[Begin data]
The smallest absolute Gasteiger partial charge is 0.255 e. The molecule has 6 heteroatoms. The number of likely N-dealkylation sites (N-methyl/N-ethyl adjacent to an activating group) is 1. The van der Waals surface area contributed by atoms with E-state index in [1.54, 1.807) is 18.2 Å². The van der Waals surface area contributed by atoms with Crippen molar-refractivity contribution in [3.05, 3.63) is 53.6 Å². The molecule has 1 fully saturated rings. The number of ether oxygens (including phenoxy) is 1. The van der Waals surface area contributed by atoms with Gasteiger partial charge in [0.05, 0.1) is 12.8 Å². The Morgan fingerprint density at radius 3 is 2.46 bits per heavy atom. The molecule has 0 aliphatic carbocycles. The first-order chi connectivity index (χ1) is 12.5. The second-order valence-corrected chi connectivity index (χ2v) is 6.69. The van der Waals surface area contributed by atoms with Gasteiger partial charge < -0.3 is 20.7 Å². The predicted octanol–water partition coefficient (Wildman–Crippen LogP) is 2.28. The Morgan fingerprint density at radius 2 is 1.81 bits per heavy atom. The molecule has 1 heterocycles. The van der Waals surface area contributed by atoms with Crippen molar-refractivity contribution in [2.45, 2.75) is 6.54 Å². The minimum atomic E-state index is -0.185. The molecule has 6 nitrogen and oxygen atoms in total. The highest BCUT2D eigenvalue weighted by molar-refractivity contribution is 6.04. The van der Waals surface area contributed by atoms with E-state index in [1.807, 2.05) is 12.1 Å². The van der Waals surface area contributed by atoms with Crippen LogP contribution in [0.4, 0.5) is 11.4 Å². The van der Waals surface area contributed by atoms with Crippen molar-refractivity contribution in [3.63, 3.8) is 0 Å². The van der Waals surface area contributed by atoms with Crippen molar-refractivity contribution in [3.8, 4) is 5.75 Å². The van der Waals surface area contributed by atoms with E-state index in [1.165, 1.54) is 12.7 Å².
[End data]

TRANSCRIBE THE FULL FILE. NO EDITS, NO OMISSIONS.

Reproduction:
The smallest absolute Gasteiger partial charge is 0.255 e. The molecule has 6 heteroatoms. The number of likely N-dealkylation sites (N-methyl/N-ethyl adjacent to an activating group) is 1. The van der Waals surface area contributed by atoms with E-state index in [1.54, 1.807) is 18.2 Å². The van der Waals surface area contributed by atoms with Crippen molar-refractivity contribution in [3.05, 3.63) is 53.6 Å². The molecule has 1 fully saturated rings. The number of ether oxygens (including phenoxy) is 1. The van der Waals surface area contributed by atoms with Gasteiger partial charge in [0.05, 0.1) is 12.8 Å². The Morgan fingerprint density at radius 3 is 2.46 bits per heavy atom. The molecule has 0 aliphatic carbocycles. The first-order chi connectivity index (χ1) is 12.5. The second-order valence-corrected chi connectivity index (χ2v) is 6.69. The van der Waals surface area contributed by atoms with Gasteiger partial charge < -0.3 is 20.7 Å². The predicted octanol–water partition coefficient (Wildman–Crippen LogP) is 2.28. The Morgan fingerprint density at radius 2 is 1.81 bits per heavy atom. The molecule has 1 heterocycles. The van der Waals surface area contributed by atoms with Crippen molar-refractivity contribution in [2.45, 2.75) is 6.54 Å². The minimum atomic E-state index is -0.185. The molecule has 6 nitrogen and oxygen atoms in total. The highest BCUT2D eigenvalue weighted by molar-refractivity contribution is 6.04. The van der Waals surface area contributed by atoms with E-state index in [1.807, 2.05) is 12.1 Å². The van der Waals surface area contributed by atoms with Crippen LogP contribution in [0.4, 0.5) is 11.4 Å². The van der Waals surface area contributed by atoms with Crippen molar-refractivity contribution in [3.63, 3.8) is 0 Å². The van der Waals surface area contributed by atoms with Crippen molar-refractivity contribution in [3.8, 4) is 5.75 Å². The van der Waals surface area contributed by atoms with E-state index in [1.165, 1.54) is 12.7 Å².